“Beloved! I stand with the oppressed! NOT the oppressor!”
I broke, as His Spirit ministered to me…
“For the eyes of the Lord are on the righteous, and His ears are inclined to their prayer. But the face of the Lord is against those who do evil.” 1 Peter 3:12
His face was against evil. He had been with me through every moment of pain, suffering, abuse. He had endured with me; He was a “man of sorrows, well acquainted with grief,” and He never leaves His Beloveds alone. As he ministered His truth to me, through his word and through the Spirit, I began to feel encouraged. I was beloved by God. And He was angry at this unjust, abusive treatment of His daughter.
I had begun my retreat with a “Fearless Moral Inventory,” having finally realized the truth that I had often heard, but never before accepted: that the only person I could change was me. I asked God for the courage to look objectively at myself; to understand what it was in me that contributed to my situation. What in my past “set me up” for this destructive relationship, and what was I contributing to it? This self-examination led me to face and process some things about my family of origin and to identify some deep flaws in myself, primarily passivity. I reflected deeply on this weakness and all of the sins it had allowed in my life and in my family.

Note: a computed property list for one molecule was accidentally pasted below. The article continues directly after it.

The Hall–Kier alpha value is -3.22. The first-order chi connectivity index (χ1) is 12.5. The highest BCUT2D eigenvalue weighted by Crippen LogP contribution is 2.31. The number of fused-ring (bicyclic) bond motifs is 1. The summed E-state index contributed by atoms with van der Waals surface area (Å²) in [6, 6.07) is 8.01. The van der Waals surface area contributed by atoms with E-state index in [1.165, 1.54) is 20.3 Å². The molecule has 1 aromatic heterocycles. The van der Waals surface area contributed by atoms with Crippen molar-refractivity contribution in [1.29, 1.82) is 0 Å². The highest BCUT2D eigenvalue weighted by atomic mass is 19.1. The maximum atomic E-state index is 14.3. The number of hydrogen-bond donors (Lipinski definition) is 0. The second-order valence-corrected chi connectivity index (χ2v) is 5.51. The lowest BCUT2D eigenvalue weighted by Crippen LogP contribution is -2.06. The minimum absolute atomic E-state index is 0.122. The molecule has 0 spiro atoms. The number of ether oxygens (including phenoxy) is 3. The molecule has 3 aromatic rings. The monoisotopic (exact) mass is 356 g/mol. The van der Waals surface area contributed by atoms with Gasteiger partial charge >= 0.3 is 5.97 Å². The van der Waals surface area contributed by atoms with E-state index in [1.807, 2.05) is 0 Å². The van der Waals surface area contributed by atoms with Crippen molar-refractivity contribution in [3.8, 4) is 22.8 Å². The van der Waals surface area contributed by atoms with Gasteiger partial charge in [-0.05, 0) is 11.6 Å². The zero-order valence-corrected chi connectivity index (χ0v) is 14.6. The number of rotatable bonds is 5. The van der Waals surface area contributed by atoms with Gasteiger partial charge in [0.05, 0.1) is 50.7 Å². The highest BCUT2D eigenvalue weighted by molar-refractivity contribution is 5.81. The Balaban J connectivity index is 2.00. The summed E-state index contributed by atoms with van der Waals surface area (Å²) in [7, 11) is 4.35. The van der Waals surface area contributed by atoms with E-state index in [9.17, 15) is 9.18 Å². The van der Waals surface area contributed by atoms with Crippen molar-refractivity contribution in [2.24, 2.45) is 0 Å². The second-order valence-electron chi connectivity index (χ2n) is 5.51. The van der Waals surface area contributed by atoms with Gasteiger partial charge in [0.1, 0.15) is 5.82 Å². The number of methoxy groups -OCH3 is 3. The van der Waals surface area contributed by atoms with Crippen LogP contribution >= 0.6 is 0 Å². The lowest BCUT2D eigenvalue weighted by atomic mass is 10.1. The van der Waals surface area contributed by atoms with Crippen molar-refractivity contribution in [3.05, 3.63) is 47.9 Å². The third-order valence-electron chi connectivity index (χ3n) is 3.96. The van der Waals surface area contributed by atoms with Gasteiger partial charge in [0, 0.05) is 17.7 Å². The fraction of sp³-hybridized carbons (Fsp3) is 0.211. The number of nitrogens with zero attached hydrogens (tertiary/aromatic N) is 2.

I repented and asked God for the grace and strength to be courageous, intentional, and assertive instead of passive. By the time I left, I had written many pages in my journal and a long letter to my husband. None of the letters was about him and his faults. It was about me and my faults, and decisions I had made before the Lord and how those decisions might impact him. I did something that was very scary for me, but I had been strengthened by my time alone with my Father: I told my husband in that letter that I would no longer submit to him, because he was not safe to submit to; that in spite of his words, he did not care for my heart, and he did not care for God’s heart. I would submit only to God. I told him he could expect consideration from me; but I would not submit to his fear, power, and control any longer, for these were sins, and I would no longer feed into them. I told him, ”One day, I will stand before God and give an account of my sins, and there will be no hiding behind yours. And I want to make my choices fully alive; fully aware, fully as me.”